How to avoid frostbite and other winter perils
Get a handle on the weather
Whether you’re de-icing a plane in Chicago, or you’re a snow blower in upstate New York, or a commercial fisherman in Alaska or Canada, all outdoor workers must be aware of the risks and dangers associated with cold weather. One winter culprit is frostbite, which can seriously damage workers’ hands and fingers within five minutes in subzero temperatures. Wearing proper winter gloves is one preventative measure that can help outdoor workers keep their hands warm and safe from the perils of winter weather.
Frostbite can leave its mark forever
According to the National Safety Council, frostbite is “the most common injury resulting from exposure to severe cold, and it usually occurs on fingers, toes, nose, ears, cheeks and chin.” Frostbite is not pretty and can cause permanent damage to a workers’ hands or fingers, including amputation. As a cold injury to the skin, frostbite damages fingers and hands similar to the way burns do. It causes discoloration, swelling, numbness and a prickling sensation, blisters, and in severe cases, tissue death, which is called necrosis.
It can appear white and waxy on the affected areas, or in severe cases, the skin and deeper tissues may become gangrenous, which turns the skin into an inky black or green color as the tissue dies. Frostbite is worse in areas of the body that have restricted blood flow, such as the fingertips.
WebMD, says, “Frostbite is a treatable but potentially serious condition that affects the skin. It happens when a body part isn't properly covered when you’re outside in freezing temperatures.”
One of the best types of hand protection to keep hands warm in the winter are mittens. Unfortunately, mittens don’t allow for dexterous hand movements, so this type of glove is typically not a practical safety solution for the outdoor worker. However, a good winter work glove is a powerful tool in your safety program and cold prevention efforts.
Three key features of a good winter work glove include:
- A water-repellant outer coating or material that provides water resistance and wind repellence
- An insulating liner that traps air for warmth and offers moisture-wicking capabilities
- Comfort and a good fit
Insulation in winter gloves
Many PPE manufacturers offer gloves with 3M™ Thinsulate™ Insulation to help keep you warm when it’s cold outside. The unique microfibers that make up Thinsulate help trap body heat, while allowing moisture to escape. The material is a matted piece of insulation that allows manufacturers to remove the bulk out of gloves, thus improving dexterity, which is always an important feature of a good work glove.
Other insulating materials used in winter work gloves include thermal liners, quad layers, 100 gram micro fleece liner, 7 gauge acrylic terry liners and inner shells, acrylic thermal liners, fleece, and more. The choice of liners is dependent upon the temperature outside; the intended application of the glove; and the comfort, fit, and feel required of the glove.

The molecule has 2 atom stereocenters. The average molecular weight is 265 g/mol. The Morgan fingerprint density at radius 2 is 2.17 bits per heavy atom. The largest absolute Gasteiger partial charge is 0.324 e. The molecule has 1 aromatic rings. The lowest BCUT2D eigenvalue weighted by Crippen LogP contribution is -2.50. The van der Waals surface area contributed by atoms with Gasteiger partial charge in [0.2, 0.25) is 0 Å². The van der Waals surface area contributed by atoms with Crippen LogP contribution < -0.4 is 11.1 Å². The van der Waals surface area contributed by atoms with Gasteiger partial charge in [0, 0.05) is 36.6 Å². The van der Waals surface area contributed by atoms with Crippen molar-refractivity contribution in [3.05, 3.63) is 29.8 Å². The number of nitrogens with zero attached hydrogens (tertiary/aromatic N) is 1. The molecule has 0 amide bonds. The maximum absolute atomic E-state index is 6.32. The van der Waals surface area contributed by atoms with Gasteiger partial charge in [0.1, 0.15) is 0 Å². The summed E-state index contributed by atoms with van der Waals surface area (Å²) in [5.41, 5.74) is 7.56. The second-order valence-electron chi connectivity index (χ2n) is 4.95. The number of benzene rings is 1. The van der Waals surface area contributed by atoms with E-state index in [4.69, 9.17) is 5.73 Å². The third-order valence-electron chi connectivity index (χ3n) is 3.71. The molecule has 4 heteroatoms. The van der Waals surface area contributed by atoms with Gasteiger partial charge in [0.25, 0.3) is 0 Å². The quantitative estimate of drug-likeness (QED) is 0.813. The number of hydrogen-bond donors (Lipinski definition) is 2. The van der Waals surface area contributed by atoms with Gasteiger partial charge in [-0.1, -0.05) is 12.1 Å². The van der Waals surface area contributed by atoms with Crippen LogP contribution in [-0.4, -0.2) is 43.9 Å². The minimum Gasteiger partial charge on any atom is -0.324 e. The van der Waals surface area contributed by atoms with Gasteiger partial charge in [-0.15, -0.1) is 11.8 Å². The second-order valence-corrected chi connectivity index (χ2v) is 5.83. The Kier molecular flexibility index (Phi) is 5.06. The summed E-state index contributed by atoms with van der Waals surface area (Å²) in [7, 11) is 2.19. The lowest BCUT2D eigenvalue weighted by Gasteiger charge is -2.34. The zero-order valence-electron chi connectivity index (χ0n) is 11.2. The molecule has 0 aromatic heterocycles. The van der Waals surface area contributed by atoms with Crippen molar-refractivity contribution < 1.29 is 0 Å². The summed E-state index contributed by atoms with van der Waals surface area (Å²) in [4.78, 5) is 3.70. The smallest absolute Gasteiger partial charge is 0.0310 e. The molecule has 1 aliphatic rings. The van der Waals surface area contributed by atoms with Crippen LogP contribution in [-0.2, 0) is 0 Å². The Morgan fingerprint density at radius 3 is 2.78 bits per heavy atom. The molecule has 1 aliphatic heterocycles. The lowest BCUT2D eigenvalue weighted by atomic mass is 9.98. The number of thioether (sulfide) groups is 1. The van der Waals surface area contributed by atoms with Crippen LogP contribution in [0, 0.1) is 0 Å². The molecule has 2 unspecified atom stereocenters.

Your winter glove should fit your hand properly as tight gloves can compromise circulation and increase sweating, which makes your hands colder not to mention uncomfortable. Poorly fitted gloves reduce dexterity and grip strength. Gloves that are too loose can get caught in machinery and are just as uncomfortable as gloves that are too tight. Make sure the winter glove you choose for your safety program is comfortable and is offered in a variety of sizes to fit workers’ hands.
Your winter glove should also have a good cuff that can fit over your jacket sleeve. An extended gauntlet cuff with hook and loop closure offers additional protection to keep snow from creeping into your glove.
Different types of winter gloves
The marketplace has a wide selection of winter work gloves to meet a variety of jobsite applications. In addition to helping you combat the cold in mild and extreme conditions, winter work gloves often serve other protective functions, including:
- High visibility protection
- Cut protection
- Impact protection
- Abrasion protection
- Waterproof insulated protection
- Extreme condition insulated protection
- Gripping capabilities in wet and dry applications
Hands are precious
Our hands are truly amazing. They are capable of a wide variety of functions, including fine motor movements for delicate tasks and gross motor movements to pick up large objects or perform heavy labor.
According to Healthline.com, “The complex abilities of the hand are part of what make humans unique. Only humans have the ability to bring our thumbs across the hand to connect with our ring and pinkie fingers. This ability provides us with the dexterity to use tools. It also gives us a forceful grip. . . . It is one means by which humans have changed the world by creating gigantic buildings and machines, tiny electronics, and high-fived each other at those accomplishments.”
So make sure that workers are equipped with the right winter glove to protect their hands from frostbite, cuts, abrasions, and punctures. Most glove manufacturers have experienced safety specialists who can help you choose the right winter work glove for your safety program. Your workers will “high- five you” for helping to keep their hands safe this winter.